September 18, 2021

Pepperell putter makes a splash!

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By Keith Jackson

Last Updated: 29/07/20 3:59pm

Eddie Pepperell discarded his putter into water at the end of the British Masters Eddie Pepperell discarded his putter into water at the end of the British Masters

Eddie Pepperell discarded his putter into water at the end of the British Masters

Eddie Pepperell will have a new putter in the bag at the Hero Open this week after revealing the one he bought from his brother ended up at the bottom of a lake at Close House.

Pepperell endured a torrid finish to the British Masters when he double-bogeyed three of the last eight holes to card a 77 and slip to two under for the tournament, and he joked that he would not be taking up his brother’s offer to trade the putter back in as it was “very wet”.

Pepperell is hoping for better fortunes on the greens at Forest of Arden Pepperell is hoping for better fortunes on the greens at Forest of Arden

Pepperell is hoping for better fortunes on the greens at Forest of Arden

The 29-year-old paid his brother, Joe, £100 for the putter ahead of the first of six events on the European Tour’s new UK Swing, but his performance on the greens was blighted by inconsistency throughout the event which prompted Pepperell to dispose of the offending flatstick as he left the final green.

“The putter is very wet and has been since I walked off the 18th green on Saturday evening,” said Pepperell. “I haven’t taken him up on that offer, a waste of £100 that one. I think a ball also went in, but I wasn’t going to jump in. Bit soon for that, only the first week back.

“I’ve brought my putter back that I used at the start of the year. I don’t know why I changed, I putted quite well with it. I did, but it’s back in the bag. I’ll hopefully have some more luck with it this week than I did last week.”

Last week’s tournament host, Lee Westwood, pulled out of the Hero Open after admitting he was struggling for motivation playing behind closed doors at Close House, but Pepperell insisted his focus remained positive, despite the eerie atmosphere, until he ran up a double-bogey at the short 12th.

He added: “I think with me, historically even in the biggest events with crowds, when I have been in 30th position I really struggled. When you look at my results, they tend to be a lot of missed cuts or 50th positions, or top fives and 10s, there doesn’t seem to be much in the middle with me.

Pepperell insisted he did not struggle for motivation until the final six holes at Close House Pepperell insisted he did not struggle for motivation until the final six holes at Close House

Pepperell insisted he did not struggle for motivation until the final six holes at Close House

“I do have a hard time really getting motivated when I am not in contention to win or at least finish high up, and last week didn’t feel hugely different. But for most of the week I felt like there was an opportunity for me to finish in that top five.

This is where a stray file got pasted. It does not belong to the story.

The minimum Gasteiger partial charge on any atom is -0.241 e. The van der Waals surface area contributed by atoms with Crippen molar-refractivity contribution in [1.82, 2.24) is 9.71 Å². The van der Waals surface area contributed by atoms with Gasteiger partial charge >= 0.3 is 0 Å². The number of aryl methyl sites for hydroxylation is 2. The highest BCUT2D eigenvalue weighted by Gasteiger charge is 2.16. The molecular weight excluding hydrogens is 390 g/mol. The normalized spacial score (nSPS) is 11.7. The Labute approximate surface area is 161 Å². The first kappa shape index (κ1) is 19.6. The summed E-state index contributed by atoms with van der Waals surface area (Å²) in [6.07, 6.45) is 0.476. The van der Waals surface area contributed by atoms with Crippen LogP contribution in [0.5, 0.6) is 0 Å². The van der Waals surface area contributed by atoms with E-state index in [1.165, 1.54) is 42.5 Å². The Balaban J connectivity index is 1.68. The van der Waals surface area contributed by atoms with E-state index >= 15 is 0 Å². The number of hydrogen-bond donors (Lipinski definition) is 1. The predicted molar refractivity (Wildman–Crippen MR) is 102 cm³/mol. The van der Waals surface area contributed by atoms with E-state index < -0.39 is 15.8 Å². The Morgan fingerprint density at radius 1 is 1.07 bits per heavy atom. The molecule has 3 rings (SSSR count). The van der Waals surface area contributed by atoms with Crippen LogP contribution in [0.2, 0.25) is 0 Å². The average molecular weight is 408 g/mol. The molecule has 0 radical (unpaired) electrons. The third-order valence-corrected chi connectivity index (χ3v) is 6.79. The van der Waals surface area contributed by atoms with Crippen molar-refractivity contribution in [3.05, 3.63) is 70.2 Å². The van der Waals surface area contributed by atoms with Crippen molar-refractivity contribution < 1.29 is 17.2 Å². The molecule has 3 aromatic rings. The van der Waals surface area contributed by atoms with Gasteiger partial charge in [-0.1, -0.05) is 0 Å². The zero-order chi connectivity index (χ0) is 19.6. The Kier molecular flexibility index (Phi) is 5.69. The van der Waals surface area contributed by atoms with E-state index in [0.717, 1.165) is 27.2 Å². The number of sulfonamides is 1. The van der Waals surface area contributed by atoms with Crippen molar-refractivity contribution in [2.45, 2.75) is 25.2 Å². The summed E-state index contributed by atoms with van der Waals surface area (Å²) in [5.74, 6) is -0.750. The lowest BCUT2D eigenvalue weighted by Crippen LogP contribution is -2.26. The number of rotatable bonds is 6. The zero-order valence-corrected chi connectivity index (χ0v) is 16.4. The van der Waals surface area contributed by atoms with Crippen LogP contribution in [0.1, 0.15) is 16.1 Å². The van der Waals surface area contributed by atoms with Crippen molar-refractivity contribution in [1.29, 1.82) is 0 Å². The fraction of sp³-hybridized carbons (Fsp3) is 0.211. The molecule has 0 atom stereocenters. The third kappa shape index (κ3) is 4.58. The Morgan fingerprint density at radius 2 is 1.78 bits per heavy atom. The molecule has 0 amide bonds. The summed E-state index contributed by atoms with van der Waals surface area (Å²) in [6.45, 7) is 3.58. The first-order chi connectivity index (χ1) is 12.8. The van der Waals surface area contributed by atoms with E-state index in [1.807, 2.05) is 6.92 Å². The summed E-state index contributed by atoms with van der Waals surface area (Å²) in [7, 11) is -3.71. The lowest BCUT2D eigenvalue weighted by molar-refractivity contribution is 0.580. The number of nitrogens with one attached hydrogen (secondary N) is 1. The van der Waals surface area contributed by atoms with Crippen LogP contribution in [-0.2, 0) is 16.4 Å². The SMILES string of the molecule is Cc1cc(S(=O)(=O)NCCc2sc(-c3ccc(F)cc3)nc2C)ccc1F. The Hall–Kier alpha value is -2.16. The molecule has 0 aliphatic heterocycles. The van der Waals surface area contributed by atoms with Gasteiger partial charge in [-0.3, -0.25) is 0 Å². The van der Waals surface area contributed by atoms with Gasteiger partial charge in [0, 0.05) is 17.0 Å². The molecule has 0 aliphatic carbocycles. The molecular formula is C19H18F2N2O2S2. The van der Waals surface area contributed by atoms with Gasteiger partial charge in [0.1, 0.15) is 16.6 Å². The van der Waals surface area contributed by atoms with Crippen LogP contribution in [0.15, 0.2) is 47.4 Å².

“But once I made double bogey on the 12th hole on the final day, that is probably what you saw manifest in terms of the way I finished the rest of that round, my head was nowhere to be seen and that is typical of me and it always really has been in my career.

“It was interesting to hear Lee say he struggled, I just wanted to play well because I thought if you don’t play well early you could find that happening early on in the week, and I think Lee did struggle.

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“Obviously he only just made the cut, so it wasn’t his best and he probably struggled for motivation there but fortunately for me I thought like I was playing pretty well most of the week and I was pretty motivated.”

Pepperell also compared British Masters champion Renato Paratore to all-time great Lee Trevino when referring to the young Italian’s rapid pace of play, which he found refreshing to watch and a reflection on an overall improvement on the European Tour since stricter measures were brought in to speed up the players.

“It’s natural to Renato, he just seems to play at that pace,” Pepperell said. “The only time we have a problem is when you get the occasional player – and they are very occasional – who is naturally very slow. It’s great to have someone like Renato because he tips the balance back in favour of fast play, which we all prefer.

Pepperell found Renato Paratore's rapid style a 'nice talking point' Pepperell found Renato Paratore's rapid style a 'nice talking point'

Pepperell found Renato Paratore’s rapid style a ‘nice talking point’

“In terms of trying to emulate something like this, it would be strange for someone like me because I find when I’m playing at home with friends, I often don’t go through my routines and play pretty awful. Some guys need a routine, Renato is just one of those guys who steps in and hits it, a bit like the clips of Lee Trevino we see floating around.

“It’s nice because it’s natural, and a nice talking point. Generally, the pace of play has been great, not just last week but in general. The Tour seem to have clamped down the last year or two. I think it’s been noticeable how much faster it has felt out there.”

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